Why I love using a cane...
1. I can window shop! I know this sounds crazy but since I started using a cane my shopping experience has gotten better! My first "Ah hA" experience came when I was in New York City, with my Master's cohort (Jennifer, Rob & Jim). We were walking down Saks Fifth Avenue, all of us with canes in hand and I was peering in all the windows full of Louis Vuitton's and Jimmy Choo's, needless to say I was in heaven. As I walked down my favorite street, in my favorite city in the whole world it all hit me...THIS is why I use a cane, THIS is why the training under a blindfold is important because now I could use what little vision I have to look at things I actually want to look at. No more staring at sidewalk cracks or staring at the ground I could use my can for that and my vision to look at AWESOME STUFF!!!
|New York City 2008: Deja Powell, Rob Hobson, Jennifer Kennedy & Jim Vanhorn|
2. People don't think I'm dumb. While growing up, it always confused people why I couldn't read a menu or show time listings or price tags...people probably though I simply didn't know how to read. This bothered me tremendously, I hated trying to explain this to people and often felt embarrassed and awkward. Now that I use my cane, most people know I'm blind and when I ask someone to read the menu to me, it's not confusing to me or anyone else.
3. People stare at me. Okay, I know this is what most blind people HATE most about using a cane, but I've learned to change my thought process in this matter (with a lot of self talk and work on self-confidence). I take the opportunity now to try to dress my best, hold my head up high, smile and look like I'm ready to take on the world (even if I have to fake it some days). I know imagine people are staring because I'm an enjoyable person to look at, not because of my cane. No matter people's reasons for staring, I have changed MY thought process and now when people stare, I see it as the looking at me as a strong, confident, fashionable, bright woman who is comfortable in her own skin (again, fake it until you make it if you need to...I do some days).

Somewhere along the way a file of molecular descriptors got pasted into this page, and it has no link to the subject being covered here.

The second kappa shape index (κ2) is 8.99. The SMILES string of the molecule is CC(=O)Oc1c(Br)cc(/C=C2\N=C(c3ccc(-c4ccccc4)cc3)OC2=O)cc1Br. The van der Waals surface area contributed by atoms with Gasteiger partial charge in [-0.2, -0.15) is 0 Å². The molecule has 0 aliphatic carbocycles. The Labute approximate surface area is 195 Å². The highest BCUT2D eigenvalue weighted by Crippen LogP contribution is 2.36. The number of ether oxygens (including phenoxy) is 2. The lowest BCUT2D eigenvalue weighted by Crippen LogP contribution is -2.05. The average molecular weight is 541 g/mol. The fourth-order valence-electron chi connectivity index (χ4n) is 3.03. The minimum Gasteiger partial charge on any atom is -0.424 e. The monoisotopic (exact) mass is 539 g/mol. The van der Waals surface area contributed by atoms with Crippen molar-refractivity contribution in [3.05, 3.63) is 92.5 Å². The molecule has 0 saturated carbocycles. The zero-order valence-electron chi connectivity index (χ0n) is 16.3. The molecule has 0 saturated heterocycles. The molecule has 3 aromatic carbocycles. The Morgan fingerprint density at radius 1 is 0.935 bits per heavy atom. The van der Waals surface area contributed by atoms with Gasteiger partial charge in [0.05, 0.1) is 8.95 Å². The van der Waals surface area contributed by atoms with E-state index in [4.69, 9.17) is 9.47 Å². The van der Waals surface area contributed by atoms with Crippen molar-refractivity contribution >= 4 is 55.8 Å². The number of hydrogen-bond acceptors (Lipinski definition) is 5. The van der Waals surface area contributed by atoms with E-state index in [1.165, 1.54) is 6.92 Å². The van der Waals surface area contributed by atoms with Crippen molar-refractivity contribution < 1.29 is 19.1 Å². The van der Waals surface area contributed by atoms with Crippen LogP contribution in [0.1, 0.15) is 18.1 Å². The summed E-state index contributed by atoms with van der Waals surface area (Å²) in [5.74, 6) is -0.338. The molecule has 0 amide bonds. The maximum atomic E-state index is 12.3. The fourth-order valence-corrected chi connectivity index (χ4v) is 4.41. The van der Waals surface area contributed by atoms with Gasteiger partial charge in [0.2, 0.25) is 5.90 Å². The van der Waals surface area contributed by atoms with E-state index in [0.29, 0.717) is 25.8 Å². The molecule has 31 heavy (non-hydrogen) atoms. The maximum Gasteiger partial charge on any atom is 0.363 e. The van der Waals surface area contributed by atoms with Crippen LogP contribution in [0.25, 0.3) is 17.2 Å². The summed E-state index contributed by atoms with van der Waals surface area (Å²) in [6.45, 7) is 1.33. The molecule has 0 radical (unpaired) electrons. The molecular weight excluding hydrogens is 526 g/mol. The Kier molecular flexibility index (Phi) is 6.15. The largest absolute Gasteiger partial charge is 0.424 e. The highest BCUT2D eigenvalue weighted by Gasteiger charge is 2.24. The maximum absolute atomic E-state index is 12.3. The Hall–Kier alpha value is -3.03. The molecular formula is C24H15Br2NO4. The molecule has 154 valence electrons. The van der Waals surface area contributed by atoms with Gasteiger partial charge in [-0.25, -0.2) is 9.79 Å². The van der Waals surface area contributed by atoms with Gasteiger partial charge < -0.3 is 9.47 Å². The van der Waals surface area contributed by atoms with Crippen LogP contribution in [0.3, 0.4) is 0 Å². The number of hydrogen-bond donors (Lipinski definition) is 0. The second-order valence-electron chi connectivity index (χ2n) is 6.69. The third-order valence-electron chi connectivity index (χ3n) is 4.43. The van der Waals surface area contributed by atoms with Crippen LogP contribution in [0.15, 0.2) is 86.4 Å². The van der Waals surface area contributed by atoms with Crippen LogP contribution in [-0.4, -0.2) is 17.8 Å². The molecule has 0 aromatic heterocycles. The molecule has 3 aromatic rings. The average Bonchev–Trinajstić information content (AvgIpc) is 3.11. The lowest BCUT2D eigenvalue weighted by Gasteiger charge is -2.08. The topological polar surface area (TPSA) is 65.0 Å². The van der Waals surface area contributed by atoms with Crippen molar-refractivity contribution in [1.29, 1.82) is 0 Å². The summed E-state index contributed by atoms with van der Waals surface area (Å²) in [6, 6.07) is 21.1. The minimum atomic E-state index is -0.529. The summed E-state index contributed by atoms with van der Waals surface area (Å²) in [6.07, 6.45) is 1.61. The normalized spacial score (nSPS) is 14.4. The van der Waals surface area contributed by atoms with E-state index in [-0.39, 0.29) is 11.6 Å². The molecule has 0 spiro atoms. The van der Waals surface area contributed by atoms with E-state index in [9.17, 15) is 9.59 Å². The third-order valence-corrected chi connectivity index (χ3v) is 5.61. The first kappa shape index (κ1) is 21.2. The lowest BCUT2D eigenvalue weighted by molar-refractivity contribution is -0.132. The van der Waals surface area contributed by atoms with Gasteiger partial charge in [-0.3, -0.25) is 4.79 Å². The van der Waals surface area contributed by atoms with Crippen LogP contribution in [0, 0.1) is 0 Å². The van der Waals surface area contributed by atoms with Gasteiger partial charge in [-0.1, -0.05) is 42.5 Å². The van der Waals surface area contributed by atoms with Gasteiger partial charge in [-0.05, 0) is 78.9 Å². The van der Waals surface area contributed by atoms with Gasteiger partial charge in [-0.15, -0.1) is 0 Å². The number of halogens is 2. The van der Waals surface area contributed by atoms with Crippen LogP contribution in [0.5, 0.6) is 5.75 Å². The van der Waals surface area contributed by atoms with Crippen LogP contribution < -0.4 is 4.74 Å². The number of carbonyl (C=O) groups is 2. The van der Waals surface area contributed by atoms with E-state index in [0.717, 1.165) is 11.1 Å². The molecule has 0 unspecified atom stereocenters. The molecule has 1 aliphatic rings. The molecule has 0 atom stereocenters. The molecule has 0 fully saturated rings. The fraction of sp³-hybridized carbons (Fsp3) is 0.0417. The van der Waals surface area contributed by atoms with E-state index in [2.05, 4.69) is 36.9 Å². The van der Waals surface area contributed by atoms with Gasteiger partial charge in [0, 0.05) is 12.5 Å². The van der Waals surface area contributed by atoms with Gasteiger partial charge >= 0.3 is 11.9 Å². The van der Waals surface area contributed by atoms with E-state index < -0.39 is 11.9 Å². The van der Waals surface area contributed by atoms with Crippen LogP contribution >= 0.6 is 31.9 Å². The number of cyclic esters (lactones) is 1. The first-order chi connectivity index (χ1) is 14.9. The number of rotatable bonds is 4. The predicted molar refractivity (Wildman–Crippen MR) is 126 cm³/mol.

|Mardi Gras 2007: Tina B., Daniel A., Jennifer K., Serena O., Rob H., Deja P., Lucas A.|
|In Congressman Bob Bennett's office 2008: Ron G, Wendy B.|
5. I get to relate to people who need it. Just the other day I went to Walmart for some last minute Christmas shopping. While I was in the store I was stopped by three different people, one who was blind himself and didn't know how he was going to "survive", a women whose husband refuses to leave their house because he's now lost all of his sight and a little boy who has a blind girl in his class and didn't know how to talk to or play with her. My husband called to see if I needed to be picked up, after all it had been THREE HOURS. Needless to say, I didn't get a whole lot of shopping done but I couldn't help but feel I was supposed to meet those people and without my cane in hand, they would have never known I'm blind. (Now I want to clarify, it's NOT our individual jobs to change the whole world’s attitudes about blindness, we don't always have to stop and talk to people for a long time or educate them thoroughly on blindness, but you just may be the somebody someone needs to talk to that day).
I once was told, by a pretty dang hip, fashionable blind teenage girl that it’s "Impossible" for a blind person to be attractive and fashionable AND carry a cane. Well I accepted that young ladies challenge and I DO believe it IS possible.
Using a cane is tough, it took me 23 years to catch onto the idea, but these few PROS might help you better understand what is meant when people tell you that a cane can bring independence and confidence, in a very real way.
What's your favorite reason for using a cane?